Head of Product Marketing, Hubspot | Formerly Salesforce, IBM, Silverpop, BlackboardMarch 8

I'd say there are 3 things to keep in mind as a new PMM: 

1. Go easy on yourself and prioritize the things that will have the biggest impact. Product Marketers are central to a GTM strategy, but that doesn't mean you have to know everything or do everything. Think of your career less like a sprint (which leaves you quickly exhausted and solely focused on getting across the finish line!) but more as a run (in which you can manage a comfortable conversation and can keep your head up to see and embrace new opportunities

2. Prioritize ongoing learning. You're new! Taking time to prioritize and then schedule time for peer learning or to take on new experiences or stretch goals. You learn so much in your first few years that can set you up long-term for success! 

3. Work with your manager to build an Individual Growth Plan. Think about where you want to be in the next 3-5 (maybe even 7 years) and start to work back from there. The sooner you can identify the steps you need to take to reach your goals, the faster you'll be able to meet them and have the clarity and insight needed to guide the choices and decisions you'll certainly be making on your journey. 

Tiffany Tooley
Tiffany Tooley
Head of Product Marketing, Hubspot | Formerly Salesforce, IBM, Silverpop, BlackboardMarch 8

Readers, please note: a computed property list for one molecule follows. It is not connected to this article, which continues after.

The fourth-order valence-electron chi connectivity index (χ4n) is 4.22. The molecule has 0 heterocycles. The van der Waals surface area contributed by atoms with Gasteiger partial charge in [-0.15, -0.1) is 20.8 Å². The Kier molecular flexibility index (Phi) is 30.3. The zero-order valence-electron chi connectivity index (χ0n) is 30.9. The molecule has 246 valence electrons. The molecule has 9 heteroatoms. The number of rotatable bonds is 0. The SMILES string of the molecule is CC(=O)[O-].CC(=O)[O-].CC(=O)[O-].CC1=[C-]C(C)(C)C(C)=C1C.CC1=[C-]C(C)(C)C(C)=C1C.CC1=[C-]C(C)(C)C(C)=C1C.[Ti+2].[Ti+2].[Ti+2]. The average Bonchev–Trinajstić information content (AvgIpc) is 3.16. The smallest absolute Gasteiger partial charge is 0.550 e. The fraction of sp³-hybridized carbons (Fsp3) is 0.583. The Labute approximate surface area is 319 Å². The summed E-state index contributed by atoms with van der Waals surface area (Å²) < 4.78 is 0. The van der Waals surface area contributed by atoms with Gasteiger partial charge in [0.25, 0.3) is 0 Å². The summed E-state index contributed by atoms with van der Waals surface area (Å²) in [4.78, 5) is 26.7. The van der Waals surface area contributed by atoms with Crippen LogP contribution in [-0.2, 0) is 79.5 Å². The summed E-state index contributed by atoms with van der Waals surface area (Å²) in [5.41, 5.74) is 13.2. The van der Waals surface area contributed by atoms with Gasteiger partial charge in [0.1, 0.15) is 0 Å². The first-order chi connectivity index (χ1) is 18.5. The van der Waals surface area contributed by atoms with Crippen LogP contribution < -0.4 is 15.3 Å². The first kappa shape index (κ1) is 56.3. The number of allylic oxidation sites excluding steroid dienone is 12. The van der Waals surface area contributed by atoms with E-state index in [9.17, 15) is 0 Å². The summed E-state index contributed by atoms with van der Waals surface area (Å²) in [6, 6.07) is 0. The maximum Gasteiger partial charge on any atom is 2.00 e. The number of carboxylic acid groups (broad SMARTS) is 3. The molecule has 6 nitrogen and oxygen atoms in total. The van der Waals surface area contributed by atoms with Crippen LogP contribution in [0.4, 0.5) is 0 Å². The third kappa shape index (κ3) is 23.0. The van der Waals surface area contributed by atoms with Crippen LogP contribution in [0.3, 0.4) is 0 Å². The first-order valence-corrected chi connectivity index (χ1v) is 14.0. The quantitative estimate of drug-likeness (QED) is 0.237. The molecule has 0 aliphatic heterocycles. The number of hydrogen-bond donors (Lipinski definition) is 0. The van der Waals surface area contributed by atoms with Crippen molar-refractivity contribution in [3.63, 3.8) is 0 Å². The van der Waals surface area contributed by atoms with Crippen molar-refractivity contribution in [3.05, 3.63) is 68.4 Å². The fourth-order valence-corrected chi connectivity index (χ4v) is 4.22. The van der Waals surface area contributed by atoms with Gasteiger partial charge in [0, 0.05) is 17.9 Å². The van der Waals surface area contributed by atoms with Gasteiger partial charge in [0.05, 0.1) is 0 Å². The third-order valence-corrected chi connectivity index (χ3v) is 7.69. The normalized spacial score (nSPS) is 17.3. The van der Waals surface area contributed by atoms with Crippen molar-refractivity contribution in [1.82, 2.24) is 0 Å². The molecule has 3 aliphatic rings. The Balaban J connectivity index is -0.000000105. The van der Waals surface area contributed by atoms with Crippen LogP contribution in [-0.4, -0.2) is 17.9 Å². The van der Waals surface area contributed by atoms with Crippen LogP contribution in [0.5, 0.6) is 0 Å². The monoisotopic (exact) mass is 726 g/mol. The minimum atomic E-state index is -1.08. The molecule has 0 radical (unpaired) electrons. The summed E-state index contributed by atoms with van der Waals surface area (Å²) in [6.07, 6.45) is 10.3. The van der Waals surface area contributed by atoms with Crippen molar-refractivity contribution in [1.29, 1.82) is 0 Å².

This one is so important! That's because it helps define your team's strategic impact on the organization. At a very high level, I think your team's goals should directly map into the company's organizational goals so that your team can convey how they're helping to grow the business. Once you've defined the team's prospective impact on your annual goals, then you can determine how your respective sub-teams across your PMM team (or individuals if you're leading a smaller team) can support them. At an IC (individual contributor) level, you may see workstreams that are more tactical in nature. That's to be expected! But each person on your team should understand how they're contributing to the greater goals of the team and organization. My recommendation to help get buy-in on all of this is to have your team help co-create these goals. As a leader, you may be defining the team's key objectives, but should consider how you can empower each member on the team to define how they achieve those.